I told the radiologist I didn’t like that surgeon and wanted to see someone else. He recommended a surgeon he thought I would like. I set up an appointment with the second surgeon and, indeed, I loved her! Within five minutes I knew she’d be doing the surgery. She entered the room, introduced herself and said, “You have quite a history.” She actually looked at my file!! She clearly and concisely explained the situation and the game plan. I had been looking to my husband for support and his opinion along the way but I didn’t even ask this time - I just scheduled the surgery.

I had a lumpectomy on August 16. They also removed two lymph nodes which, thankfully, were clear. I get very sick from general anesthesia and discussed this issue with the anesthesiologist who met with me before the surgery. He was a young, hotshot type who stood at the foot of the bed and pretty much blew me off. He said, “Don’t worry about it. I do this for a living.” I was sicker than a dog after that surgery.

The lumpectomy was on a Monday. At 5:00 on Friday the surgeon called and said the margins were very narrow. She said that normally they like to have wider margins but that it was up to me as to whether or not to have a re-excision to get wider margins. She said if I could live with things as is then fine but that if I was the type to sit up at night worrying about it then I should have a re-excision.

I was so disappointed to hear this news. I am a huge worrier so had a re-excision. A different anesthesiologist was working that day – thank heavens. When he met with me prior to the surgery I told him what happened after the first surgery and tried to impress upon him how sick I get with general anesthesia. He was great! He came to the side of the bed and looked me in the eyes and LISTENED. He loaded me up with anti-nausea drugs. I was barely sick after surgery! I even had soup and crackers for dinner that evening. (It happened to be our wedding anniversary – August 30. Happy Anniversary, Babe!)

Maui 2019 For Wn

"Bug" and Her Husband in Maui 

Shortly after the re-excision I met with the oncologist – another doctor whom I loved. She seemed to be up on the current literature and therapies. She is very smart and straightforward yet kind. It wasn’t until my husband and I were sitting in the waiting room that I even thought about the possibility of her recommending chemotherapy. Neither of my sisters had it and the radiologist had told me on the phone that he felt radiation would be the appropriate course of action. But suddenly I felt intensely nervous that the oncologist could disagree and recommend chemotherapy. Fortunately, she agreed with the radiologist and recommended radiation. She also mentioned Tamoxifen. My husband (who is a research scientist) and I had done research on Tamoxifen and also talked to a colleague of his who is familiar with the drug, how it works, its efficacy, etc. (his opinion was negative). Given all of the info (i.e., the stage of the cancer, my oncogene testing, the fact that Tamoxifen would only change the risk of reoccurrence slightly, the possible side effects of the drug, etc.) I decided against taking it. I did ask the oncologist, “Am I signing my own death certificate if I don’t take it?” She said, “No, not at all.” That confirmed it for me. I said, “Then, no, I’m not taking it.”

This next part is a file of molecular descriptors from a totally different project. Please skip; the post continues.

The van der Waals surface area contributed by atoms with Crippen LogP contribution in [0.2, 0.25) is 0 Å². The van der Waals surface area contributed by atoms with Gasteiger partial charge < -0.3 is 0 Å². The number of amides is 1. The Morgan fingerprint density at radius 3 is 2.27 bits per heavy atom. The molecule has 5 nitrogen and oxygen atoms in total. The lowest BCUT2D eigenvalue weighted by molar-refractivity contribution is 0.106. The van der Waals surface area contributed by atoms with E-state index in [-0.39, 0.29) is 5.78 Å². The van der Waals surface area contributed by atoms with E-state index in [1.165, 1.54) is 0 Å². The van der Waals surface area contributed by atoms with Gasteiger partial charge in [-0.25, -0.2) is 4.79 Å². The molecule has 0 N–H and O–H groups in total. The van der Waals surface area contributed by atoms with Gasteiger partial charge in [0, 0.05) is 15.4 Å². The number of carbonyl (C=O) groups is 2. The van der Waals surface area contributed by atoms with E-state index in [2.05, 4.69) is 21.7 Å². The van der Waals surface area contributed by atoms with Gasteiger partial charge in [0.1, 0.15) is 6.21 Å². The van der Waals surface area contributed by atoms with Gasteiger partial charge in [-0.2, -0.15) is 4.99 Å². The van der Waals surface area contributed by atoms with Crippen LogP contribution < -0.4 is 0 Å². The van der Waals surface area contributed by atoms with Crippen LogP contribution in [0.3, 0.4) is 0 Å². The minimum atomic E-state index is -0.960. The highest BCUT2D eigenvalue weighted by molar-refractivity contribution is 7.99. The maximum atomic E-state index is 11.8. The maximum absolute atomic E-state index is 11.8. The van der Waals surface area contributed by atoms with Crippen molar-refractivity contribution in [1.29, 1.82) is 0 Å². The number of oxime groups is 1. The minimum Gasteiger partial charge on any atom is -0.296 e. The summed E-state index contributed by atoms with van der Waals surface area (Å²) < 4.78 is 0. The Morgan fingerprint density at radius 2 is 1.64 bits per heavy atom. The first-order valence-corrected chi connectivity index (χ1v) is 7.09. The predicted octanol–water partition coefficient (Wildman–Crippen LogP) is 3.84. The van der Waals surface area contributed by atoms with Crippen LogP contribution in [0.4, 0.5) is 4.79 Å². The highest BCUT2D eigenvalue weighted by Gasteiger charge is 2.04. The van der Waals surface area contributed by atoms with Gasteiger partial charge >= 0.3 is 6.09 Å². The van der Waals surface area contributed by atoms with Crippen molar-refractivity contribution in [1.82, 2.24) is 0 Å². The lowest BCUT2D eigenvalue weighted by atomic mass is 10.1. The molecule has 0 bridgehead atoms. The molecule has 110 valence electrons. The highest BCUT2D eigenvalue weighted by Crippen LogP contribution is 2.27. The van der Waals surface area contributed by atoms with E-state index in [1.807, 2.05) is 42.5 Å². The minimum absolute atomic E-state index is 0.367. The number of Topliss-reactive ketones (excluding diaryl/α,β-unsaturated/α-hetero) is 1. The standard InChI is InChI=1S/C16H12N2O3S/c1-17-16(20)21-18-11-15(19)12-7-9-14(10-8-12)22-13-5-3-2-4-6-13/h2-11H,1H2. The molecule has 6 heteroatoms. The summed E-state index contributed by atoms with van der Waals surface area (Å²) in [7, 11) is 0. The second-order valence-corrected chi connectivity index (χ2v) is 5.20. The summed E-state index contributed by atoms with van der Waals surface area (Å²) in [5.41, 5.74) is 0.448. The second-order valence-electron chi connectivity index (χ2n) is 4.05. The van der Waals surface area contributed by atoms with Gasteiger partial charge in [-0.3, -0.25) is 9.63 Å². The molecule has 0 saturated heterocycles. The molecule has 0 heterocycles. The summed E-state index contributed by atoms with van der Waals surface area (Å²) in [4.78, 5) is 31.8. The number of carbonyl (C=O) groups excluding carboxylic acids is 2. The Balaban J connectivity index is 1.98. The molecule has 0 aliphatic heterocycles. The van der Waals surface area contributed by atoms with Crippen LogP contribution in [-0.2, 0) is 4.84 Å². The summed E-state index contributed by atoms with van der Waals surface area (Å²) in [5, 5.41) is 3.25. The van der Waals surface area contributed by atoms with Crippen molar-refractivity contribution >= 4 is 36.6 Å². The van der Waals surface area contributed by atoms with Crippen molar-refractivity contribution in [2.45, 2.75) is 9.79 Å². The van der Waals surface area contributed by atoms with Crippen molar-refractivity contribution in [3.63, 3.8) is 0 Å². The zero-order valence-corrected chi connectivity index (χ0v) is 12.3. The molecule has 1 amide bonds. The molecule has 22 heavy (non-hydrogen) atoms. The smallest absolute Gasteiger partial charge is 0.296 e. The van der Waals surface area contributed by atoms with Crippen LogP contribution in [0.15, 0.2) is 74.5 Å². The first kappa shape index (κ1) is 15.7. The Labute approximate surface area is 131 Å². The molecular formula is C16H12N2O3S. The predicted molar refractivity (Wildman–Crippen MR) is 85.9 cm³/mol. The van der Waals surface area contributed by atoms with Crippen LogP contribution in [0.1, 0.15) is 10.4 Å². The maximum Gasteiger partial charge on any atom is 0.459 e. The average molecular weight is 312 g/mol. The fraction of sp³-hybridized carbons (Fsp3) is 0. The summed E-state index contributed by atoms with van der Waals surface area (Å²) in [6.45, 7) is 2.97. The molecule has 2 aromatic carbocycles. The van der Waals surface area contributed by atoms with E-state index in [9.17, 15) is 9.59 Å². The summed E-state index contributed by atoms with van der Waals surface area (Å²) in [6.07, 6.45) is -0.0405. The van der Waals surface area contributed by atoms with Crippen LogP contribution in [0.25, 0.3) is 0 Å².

Next step… I had 33 radiation treatments. The staff at the radiation facility was terrific. Everyone was very kind and helpful. (I even got choked up saying goodbye to them on my last day.) I’m happy to say that radiation was pretty uneventful. I vigilantly used aloe vera three times a day – in the morning after my shower, in the afternoon after treatment, and once more before bed. I didn’t burn too badly. I kept hearing that some folks experience terrible fatigue with radiation. I became very worried about that and asked one of my sisters if they experienced that. I said, “Am I going to be in the middle of a grocery store aisle and keel over?!” She allayed my fears and, indeed, I never keeled over anyplace. I continued to work as usual. About half way through treatments I got a little tired and would take a short nap after dinner but the fatigue was very manageable. My husband took a Post-it note pad and wrote a number on each page starting with 33 and ending in 1. We attached the pad to the refrigerator. Each day after treatment I would tear off a page as a countdown for the number of treatments I had left.

One interesting thing that happened during radiation… As those of you who have had radiation know, you pretty much see the same people every day in the waiting room. Some are very talkative, others don’t say a word, and the rest are somewhere in between. One woman I encountered wore earbuds and didn’t look at or speak to anyone. On Halloween day I went for my usual radiation appointment. I sat in the waiting room in my jeans, gown, and a red sponge clown nose and read a magazine as I waited for my turn. The woman with the earbuds saw me and laughed out loud! She came over to me and said, “We’re going to survive this.” I said, “Yes, we are.” I saw her one more time after that. She did not look at or speak to me. That’s okay. It made me feel good to think I made her smile even if it was only for that one brief time.